Large entry fields, plenty of professionals and big money continued to feature in events 36 and 37 at the 2008 World Series of Poker in Las Vegas over the weekend.
In Event 36, the $1 500 buy-in No-Limit Hold'em, a starting field of almost 2 500 players generated some big six-figure prizes and deep cashes for the survivors. Having bested them all, it was Jesper Hougaard who started the 155 hand final table of nine players as the chip leader, and despite a spirited late challenge from his final heads up opponent Cody Slaubaugh, he controlled the game.
The 31 hand heads up ended with Hougaard, who hails from Denmark, taking his first WSOP bracelet and a first place prize purse of $610 276, leaving Slowbaugh with a still impressive second prize of $389 128. The third place went to Aaron Kanter, who earned respect by fighting back from the short stack to become a serious threat throughout. His take home was $258 862.
One of poker's most recognisable names, David Benyamine won his first WSOP bracelet in Event 37, the $10 000 buy-in Omaha Hi-Low World Championship, playing against a field that included opponents of the calibre of Doyle Brunson, John Juanda, Howard Lederer, Tony G, Phil Hellmuth, Johnny Chan, Alexander Kostritsyn, Jeffrey Lisandro, Greg Raymer, Barry Greenstein, Michael Mizrachi, Thor Hansen, Jeff Madsen, Daniel Negreanu, Jimmy Fricke, Mike Matusow, Tony Ma, Men "The Master" Nguyen, Carlos Mortensen, Richard Ashby, Max Pescatori and Gary Benson.David Chiu, Toto Leonidas and Ram Vaswami.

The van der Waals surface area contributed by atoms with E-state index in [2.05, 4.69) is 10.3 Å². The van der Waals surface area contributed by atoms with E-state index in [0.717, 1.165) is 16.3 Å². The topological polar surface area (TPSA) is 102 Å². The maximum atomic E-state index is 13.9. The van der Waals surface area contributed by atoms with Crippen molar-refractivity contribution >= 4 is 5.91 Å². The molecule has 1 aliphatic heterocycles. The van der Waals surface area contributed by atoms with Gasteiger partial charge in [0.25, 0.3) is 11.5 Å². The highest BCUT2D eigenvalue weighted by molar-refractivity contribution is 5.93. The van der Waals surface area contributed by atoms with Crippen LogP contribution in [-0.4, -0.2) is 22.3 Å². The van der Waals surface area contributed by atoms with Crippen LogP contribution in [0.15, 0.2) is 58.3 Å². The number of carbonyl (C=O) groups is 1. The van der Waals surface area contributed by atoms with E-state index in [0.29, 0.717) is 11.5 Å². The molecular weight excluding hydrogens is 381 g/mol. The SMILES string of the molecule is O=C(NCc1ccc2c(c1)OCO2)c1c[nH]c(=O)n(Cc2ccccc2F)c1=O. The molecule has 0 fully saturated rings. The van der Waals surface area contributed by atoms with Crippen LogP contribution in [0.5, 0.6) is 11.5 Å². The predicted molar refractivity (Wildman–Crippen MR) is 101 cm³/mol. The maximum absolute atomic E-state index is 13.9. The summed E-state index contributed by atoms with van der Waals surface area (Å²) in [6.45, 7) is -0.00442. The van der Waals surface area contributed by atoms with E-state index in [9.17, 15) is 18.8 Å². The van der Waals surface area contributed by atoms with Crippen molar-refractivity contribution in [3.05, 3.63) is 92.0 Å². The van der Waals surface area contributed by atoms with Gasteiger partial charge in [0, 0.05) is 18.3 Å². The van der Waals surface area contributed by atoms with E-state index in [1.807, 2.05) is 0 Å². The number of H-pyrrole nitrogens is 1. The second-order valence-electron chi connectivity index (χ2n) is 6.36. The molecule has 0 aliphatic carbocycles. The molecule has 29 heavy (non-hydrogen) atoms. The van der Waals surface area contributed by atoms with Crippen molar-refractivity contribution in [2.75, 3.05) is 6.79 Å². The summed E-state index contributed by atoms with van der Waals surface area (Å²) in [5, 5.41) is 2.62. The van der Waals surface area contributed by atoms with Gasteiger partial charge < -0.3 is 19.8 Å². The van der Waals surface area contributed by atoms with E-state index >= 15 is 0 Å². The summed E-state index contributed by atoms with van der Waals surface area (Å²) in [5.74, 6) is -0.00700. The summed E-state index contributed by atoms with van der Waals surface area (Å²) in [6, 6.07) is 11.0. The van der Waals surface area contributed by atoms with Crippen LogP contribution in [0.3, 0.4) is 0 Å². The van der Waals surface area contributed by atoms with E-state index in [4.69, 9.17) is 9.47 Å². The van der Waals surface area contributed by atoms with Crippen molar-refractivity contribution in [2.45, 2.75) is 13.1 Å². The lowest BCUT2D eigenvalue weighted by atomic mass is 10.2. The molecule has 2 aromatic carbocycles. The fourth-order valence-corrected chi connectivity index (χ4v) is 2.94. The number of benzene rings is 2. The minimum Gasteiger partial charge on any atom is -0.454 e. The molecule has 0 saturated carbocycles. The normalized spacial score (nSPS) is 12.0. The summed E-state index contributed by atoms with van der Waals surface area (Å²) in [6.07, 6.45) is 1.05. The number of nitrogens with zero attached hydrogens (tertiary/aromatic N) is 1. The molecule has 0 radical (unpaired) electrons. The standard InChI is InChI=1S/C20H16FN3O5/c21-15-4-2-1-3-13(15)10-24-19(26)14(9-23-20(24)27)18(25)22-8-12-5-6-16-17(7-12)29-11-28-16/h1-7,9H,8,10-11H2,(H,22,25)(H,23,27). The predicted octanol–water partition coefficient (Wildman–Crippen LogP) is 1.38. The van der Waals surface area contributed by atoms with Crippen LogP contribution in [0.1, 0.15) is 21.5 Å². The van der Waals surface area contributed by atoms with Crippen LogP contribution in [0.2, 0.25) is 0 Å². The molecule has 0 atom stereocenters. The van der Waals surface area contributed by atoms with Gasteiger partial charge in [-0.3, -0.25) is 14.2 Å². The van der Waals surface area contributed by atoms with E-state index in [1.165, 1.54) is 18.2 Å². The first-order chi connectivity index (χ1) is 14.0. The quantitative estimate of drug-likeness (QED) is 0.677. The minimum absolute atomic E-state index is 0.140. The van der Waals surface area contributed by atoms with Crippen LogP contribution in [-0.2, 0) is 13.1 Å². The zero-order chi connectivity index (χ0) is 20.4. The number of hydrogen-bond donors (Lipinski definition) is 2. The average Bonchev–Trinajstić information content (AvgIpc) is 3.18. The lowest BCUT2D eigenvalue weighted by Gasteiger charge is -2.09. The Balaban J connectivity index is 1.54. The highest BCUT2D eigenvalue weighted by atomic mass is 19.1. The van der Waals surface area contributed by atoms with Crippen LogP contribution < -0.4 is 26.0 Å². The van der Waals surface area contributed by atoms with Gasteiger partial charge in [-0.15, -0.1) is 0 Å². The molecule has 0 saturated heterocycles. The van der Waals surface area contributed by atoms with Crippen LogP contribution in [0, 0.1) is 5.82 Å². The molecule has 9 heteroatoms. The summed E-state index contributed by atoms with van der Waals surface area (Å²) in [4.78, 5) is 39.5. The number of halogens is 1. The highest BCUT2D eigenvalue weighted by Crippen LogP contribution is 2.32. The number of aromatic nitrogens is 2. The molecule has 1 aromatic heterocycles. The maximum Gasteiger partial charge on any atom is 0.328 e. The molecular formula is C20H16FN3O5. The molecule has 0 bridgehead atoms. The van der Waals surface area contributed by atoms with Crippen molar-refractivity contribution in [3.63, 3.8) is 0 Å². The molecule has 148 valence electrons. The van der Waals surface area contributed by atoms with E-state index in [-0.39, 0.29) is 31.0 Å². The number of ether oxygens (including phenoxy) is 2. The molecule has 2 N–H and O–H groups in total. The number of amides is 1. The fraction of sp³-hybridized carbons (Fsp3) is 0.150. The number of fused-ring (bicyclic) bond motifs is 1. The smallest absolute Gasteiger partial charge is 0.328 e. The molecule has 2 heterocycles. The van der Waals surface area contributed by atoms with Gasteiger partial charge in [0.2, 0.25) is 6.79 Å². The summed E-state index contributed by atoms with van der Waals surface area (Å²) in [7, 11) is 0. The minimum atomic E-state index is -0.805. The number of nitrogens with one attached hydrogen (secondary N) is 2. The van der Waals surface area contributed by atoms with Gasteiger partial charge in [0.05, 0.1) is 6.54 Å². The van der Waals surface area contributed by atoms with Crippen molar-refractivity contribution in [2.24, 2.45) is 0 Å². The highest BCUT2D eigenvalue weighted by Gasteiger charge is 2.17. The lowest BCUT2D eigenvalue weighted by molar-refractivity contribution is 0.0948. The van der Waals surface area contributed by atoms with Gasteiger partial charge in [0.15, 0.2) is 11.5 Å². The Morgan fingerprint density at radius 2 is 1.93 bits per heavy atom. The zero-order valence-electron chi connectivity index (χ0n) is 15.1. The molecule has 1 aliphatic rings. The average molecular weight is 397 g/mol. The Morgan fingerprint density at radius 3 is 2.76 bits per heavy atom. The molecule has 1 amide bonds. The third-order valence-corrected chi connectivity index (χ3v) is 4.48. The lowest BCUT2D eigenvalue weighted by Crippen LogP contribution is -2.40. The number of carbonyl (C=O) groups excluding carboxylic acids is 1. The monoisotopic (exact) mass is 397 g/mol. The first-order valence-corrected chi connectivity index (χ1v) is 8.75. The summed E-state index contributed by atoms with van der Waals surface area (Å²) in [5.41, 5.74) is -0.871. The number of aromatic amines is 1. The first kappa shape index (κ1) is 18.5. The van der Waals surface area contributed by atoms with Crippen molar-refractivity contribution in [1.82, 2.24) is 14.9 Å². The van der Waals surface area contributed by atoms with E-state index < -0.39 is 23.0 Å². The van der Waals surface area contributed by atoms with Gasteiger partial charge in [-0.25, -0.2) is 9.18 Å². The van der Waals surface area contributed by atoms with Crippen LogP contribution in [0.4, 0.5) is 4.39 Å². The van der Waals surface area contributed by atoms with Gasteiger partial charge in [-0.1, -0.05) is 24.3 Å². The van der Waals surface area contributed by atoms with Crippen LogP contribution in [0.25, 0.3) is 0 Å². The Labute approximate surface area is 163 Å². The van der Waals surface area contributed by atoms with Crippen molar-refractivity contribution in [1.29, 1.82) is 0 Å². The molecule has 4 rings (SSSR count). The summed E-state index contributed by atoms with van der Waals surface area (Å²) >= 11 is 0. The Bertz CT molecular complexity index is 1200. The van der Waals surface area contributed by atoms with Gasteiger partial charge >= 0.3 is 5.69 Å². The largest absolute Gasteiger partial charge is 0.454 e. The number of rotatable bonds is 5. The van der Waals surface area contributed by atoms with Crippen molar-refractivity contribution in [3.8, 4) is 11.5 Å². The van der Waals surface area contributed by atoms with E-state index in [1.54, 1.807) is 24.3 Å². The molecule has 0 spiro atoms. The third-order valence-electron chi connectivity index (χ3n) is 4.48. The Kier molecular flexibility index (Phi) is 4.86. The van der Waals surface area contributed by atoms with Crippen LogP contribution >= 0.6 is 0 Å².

By the end of Day 1 the 235-strong entry field was down to 123, and by the end of Day 2 only 18 players were still in contention, with Ras Vaswami holding the chip lead.
The composition of the final table was decided when Benyamine eliminated 1986 WSOP Champion Berry Johnston in tenth place, setting up an international final match with Benyamine holding a significant chip lead over David Chiu, Toto Leonidas, Jason Gray from Australia, Greg Jamison, Hieu ‘Tony' Ma, Eugene Katchalov, Mike Matusow and Ram Vaswami from the UK.
The heads up contestants were decided when Benyamine eliminated Jason Gray in third spot, to face his sole remaining rival, fellow American player Greg Jamieson from Iowa.
With a three-to-one advantage in chips, Benyamine quickly decided the match with efficiency and courtesy to take home the major $535 678 main prize and his first bracelet. Jamison collected a $331 350 second placing check on his way out. The contest was Jamison's second final table this year, and his third career WSOP cash.